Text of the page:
Tony Saggers, former head of drugs investigations at the National Crime Agency (NCA) thinks the introduction of freeports will present more opportunities for corruption.
He argues this “undermines national security” by helping the “smuggling of firearms into the UK by organised crime groups”.
The problem of corruption in ports was highlighted this week, when the NCA announced the arrest of two men, including a port worker, over the attempted importation of cocaine worth £8million.
The arrests follow the seizure of around 100 kilos of drugs found in two containers which had been shipped from Costa Rica to the London Gateway container port in Stanford-le-Hope, Essex.
Announcing the news, NCA Regional Head of Investigations Jacque Beer said that organised crime gangs “often rely on the knowledge and access of trusted insiders at ports and airports to bring in their illicit commodities”.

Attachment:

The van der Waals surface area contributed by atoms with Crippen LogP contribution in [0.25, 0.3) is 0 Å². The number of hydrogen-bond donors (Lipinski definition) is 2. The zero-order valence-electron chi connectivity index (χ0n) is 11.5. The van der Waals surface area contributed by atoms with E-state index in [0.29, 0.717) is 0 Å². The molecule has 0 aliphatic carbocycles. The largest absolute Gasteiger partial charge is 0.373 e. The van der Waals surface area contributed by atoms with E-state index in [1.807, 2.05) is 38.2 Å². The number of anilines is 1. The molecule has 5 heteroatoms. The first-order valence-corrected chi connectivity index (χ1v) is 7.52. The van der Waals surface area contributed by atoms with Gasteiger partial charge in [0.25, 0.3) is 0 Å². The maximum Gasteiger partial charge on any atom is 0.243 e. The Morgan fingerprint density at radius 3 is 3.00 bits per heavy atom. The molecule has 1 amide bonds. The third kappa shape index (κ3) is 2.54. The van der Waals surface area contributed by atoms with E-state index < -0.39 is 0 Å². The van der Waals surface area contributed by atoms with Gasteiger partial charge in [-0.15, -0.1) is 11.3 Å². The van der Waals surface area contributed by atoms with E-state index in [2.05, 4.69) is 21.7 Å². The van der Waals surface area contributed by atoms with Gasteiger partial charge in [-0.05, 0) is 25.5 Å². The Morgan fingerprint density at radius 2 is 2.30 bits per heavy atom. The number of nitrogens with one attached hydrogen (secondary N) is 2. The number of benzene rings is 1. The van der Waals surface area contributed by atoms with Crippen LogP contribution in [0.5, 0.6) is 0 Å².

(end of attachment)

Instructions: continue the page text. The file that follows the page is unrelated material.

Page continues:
Mr Saggers warned establishing in freeports in disadvantaged communities could leave more workers vulnerable to corruption.
“The government website says freeports will create thousands of jobs in disadvantaged communities,” he said.
“If that’s the case it’s fair to anticipate potentially thousands of jobs for local communities, with many people going to work behind public access security.
“That makes them vulnerable to corrupt approaches. Most people are not corruptible but it doesn’t take many within a large workforce to afford organised crime exactly the sort of access we have seen undermine port security for decades”.
“In Antwerp and Rotterdam, the organised crime gangs have people living in containers feeding them information and making sure things slip through security undetected.
“This could entail offering four and five figure sums to take the risk of ensuring the illicit cargo is removed before it clears port and may only entail throwing holdalls over security fences.